George Bernard Shaw...on man's inventiveness
And is Man any the less destroying himself for all this boasted brain of his? Have you walked up and down upon the earth lately? I have; and I have examined Man's wonderful inventions. And I tell you that in the arts of life man invents nothing; but in the arts of death he outdoes Nature herself, and produces by chemistry and machinery all the slaughter of plague, perstilence, and famine. The peasant I tempt today eats and drinks what was eaten and drunk by the peasants of ten thousand years ago. And the house he lives in has not altered as much in a thousand centuries as the fashion of a lady's bonnet in a score of weeks. But when he goes out to slay, he carries a marvel of mechanism that lets loose at the touch of his finger all of the hidden molecular energies, and leaves the javelin, the arrow, the blowpipe of his fathers far behind. In the arts of peace Man is a bungler. I have seen his cotton factories and the like, with machinery that a greedy dog could have invented if it had wanted money instead of food. I know his clumsy typewriters and bungling locomotives and tedious bicycles. They are toys compared to the Maxim gun, the submarine torpedo boat. There is nothing in man's industrial machinery but his greed and sloth. His heart is in his weapons. This marvellous force of Life of which you boast is a force of Death. Man measures his strength by his destructiveness.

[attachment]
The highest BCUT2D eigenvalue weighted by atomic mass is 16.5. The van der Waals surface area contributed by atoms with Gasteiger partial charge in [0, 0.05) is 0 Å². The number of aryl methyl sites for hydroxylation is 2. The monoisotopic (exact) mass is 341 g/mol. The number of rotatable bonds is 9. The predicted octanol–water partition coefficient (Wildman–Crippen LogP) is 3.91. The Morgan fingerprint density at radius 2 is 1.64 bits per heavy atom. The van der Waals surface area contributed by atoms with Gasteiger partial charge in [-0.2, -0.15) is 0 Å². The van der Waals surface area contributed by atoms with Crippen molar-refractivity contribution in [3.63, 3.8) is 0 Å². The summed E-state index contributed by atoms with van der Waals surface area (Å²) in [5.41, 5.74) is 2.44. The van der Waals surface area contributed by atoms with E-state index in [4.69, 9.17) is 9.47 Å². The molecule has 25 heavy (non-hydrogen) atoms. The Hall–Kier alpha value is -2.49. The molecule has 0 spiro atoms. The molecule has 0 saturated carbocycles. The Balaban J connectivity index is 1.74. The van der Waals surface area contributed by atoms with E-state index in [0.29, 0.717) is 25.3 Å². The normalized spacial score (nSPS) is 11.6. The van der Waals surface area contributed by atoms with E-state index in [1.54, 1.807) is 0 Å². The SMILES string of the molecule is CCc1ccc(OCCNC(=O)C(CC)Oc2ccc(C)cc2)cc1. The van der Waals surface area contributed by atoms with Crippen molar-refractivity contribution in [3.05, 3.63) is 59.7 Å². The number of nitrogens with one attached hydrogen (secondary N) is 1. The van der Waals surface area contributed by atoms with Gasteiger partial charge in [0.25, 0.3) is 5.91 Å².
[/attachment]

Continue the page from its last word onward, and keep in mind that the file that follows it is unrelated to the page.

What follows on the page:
- Man and Superman, 1903